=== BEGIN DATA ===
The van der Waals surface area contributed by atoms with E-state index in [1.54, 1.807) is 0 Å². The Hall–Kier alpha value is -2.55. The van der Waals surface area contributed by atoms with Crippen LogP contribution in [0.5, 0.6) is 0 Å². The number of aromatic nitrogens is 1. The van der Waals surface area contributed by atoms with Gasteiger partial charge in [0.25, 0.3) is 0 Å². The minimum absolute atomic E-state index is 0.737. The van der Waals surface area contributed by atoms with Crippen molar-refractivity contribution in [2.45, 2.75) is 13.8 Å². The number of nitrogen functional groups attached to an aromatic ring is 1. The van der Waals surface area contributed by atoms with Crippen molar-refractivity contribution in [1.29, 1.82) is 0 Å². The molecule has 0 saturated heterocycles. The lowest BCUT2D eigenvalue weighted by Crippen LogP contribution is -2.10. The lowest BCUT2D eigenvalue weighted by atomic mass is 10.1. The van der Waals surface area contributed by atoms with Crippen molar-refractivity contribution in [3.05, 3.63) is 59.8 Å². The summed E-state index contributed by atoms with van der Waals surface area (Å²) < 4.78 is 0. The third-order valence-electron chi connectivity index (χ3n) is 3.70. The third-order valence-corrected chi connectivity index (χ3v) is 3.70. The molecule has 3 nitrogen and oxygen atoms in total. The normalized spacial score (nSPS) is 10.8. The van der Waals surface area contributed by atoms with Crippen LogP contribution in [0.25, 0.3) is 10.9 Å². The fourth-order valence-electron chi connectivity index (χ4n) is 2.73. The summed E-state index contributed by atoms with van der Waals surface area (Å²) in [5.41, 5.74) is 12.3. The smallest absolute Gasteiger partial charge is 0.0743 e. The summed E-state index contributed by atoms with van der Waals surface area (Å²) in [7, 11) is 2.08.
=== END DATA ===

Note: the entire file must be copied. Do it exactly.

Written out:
The van der Waals surface area contributed by atoms with E-state index in [1.54, 1.807) is 0 Å². The Hall–Kier alpha value is -2.55. The van der Waals surface area contributed by atoms with Crippen LogP contribution in [0.5, 0.6) is 0 Å². The number of aromatic nitrogens is 1. The van der Waals surface area contributed by atoms with Gasteiger partial charge in [0.25, 0.3) is 0 Å². The minimum absolute atomic E-state index is 0.737. The van der Waals surface area contributed by atoms with Crippen molar-refractivity contribution in [2.45, 2.75) is 13.8 Å². The number of nitrogen functional groups attached to an aromatic ring is 1. The van der Waals surface area contributed by atoms with Crippen molar-refractivity contribution in [1.29, 1.82) is 0 Å². The molecule has 0 saturated heterocycles. The lowest BCUT2D eigenvalue weighted by Crippen LogP contribution is -2.10. The lowest BCUT2D eigenvalue weighted by atomic mass is 10.1. The van der Waals surface area contributed by atoms with Crippen molar-refractivity contribution in [3.05, 3.63) is 59.8 Å². The summed E-state index contributed by atoms with van der Waals surface area (Å²) < 4.78 is 0. The third-order valence-electron chi connectivity index (χ3n) is 3.70. The third-order valence-corrected chi connectivity index (χ3v) is 3.70. The molecule has 3 nitrogen and oxygen atoms in total. The normalized spacial score (nSPS) is 10.8. The van der Waals surface area contributed by atoms with Crippen LogP contribution in [0.25, 0.3) is 10.9 Å². The fourth-order valence-electron chi connectivity index (χ4n) is 2.73. The summed E-state index contributed by atoms with van der Waals surface area (Å²) in [5.41, 5.74) is 12.3. The smallest absolute Gasteiger partial charge is 0.0743 e. The summed E-state index contributed by atoms with van der Waals surface area (Å²) in [7, 11) is 2.08.